I’m trying to remember this moment as the calm before the tomato storm. I have a feeling this nice hot weather is about to inundate us with tomato bounty. I have the drying screen, dehydrator and oven drying recipes ready to go. I’m still looking for the perfect catsup. Let us know if you have a recipe you like!
We will have quite a few of the Principe Borghese tomatoes ready to go first. They have been ripening one at a time here and there, but now there are suddenly *lots* of orange ones on the vines and the vines seem less robust, as if all their energy is going into the fruits now.
I am really looking forward to tasting the Costaluto Genovese tomatoes. They look wonderful on the vine with their deep creases and funky shapes.
I tried to count the other day and I think there are at least a dozen varieties of tomatoes growing in the Dirt to Dinner garden; Principe Borghese for drying, Roma for sauce and cooking, three varieties of grape tomato for eating, the Orange German Strawberry tomato my mother-in-law sent over for fun, the Big Beef for burgers and other slicing needs. And the there are what I think must be the Crimson Carmellos, which grow like monsters! They are the most robust tomato vines I have ever seen. If you are out late in the evening watering too close to this thing, I swear it might toss one brawny arm over your shoulders and keep you there all night telling you its garden tales as the moon rises.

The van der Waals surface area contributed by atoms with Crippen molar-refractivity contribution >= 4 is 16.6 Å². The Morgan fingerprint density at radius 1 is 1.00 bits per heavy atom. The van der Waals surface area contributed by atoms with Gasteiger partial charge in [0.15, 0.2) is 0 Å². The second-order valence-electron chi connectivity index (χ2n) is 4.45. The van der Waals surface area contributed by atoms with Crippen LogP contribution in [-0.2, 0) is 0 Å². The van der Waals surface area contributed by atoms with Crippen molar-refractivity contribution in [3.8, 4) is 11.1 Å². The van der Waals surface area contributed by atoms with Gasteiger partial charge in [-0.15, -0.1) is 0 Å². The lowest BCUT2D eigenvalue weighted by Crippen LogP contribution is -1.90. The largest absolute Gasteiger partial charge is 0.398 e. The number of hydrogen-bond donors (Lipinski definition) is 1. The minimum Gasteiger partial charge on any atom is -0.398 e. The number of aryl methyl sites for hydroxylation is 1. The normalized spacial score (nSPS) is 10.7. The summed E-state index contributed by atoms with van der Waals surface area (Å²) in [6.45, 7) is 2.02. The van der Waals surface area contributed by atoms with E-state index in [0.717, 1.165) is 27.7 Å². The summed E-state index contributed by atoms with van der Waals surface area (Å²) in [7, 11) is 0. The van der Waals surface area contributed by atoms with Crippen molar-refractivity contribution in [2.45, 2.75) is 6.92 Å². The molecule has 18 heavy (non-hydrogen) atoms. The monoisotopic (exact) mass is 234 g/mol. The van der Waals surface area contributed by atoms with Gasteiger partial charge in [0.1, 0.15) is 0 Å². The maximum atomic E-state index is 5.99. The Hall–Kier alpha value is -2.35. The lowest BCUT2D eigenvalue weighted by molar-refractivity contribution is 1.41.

The fruits are a shiny deep green and I know the label for the plant is hidden down there somewhere, behind the lost shallots that I foolishly thought might actually enjoy a little shade provided by the tomato. Ha! They better be nocturnal to be surviving under there. At least the Edamame beans still get some light from the side.
I am also enjoying the dry farmed tomatoes planted outside the fence in the squash garden. The squash aren’t big enough yet to be much help shading the ground, but the tomato plants still seem happy.
Between drying, making pizza sauce, making catsup, whatever the kids will eat in salads and on sandwhiches, I think we’re pretty much set for tomatoes!
And the really interesting thing is the way the tomatillos have taken off! There are both verde and whatever purple is in Spanish varieties out there and they have taken over the corner growing bed to a slightly unhealthy extreme. Yesterday I found some kind of mold growing on one of their leaves. I may need to get out there and pick off the affected parts of the plant. It’s so dense in this patch that the air circulation can’t be good.
Not sure why I didn’t figure out that tomatillo plants got so big and spready when we planted them. They all seem so small and helpless in the beginning! :-)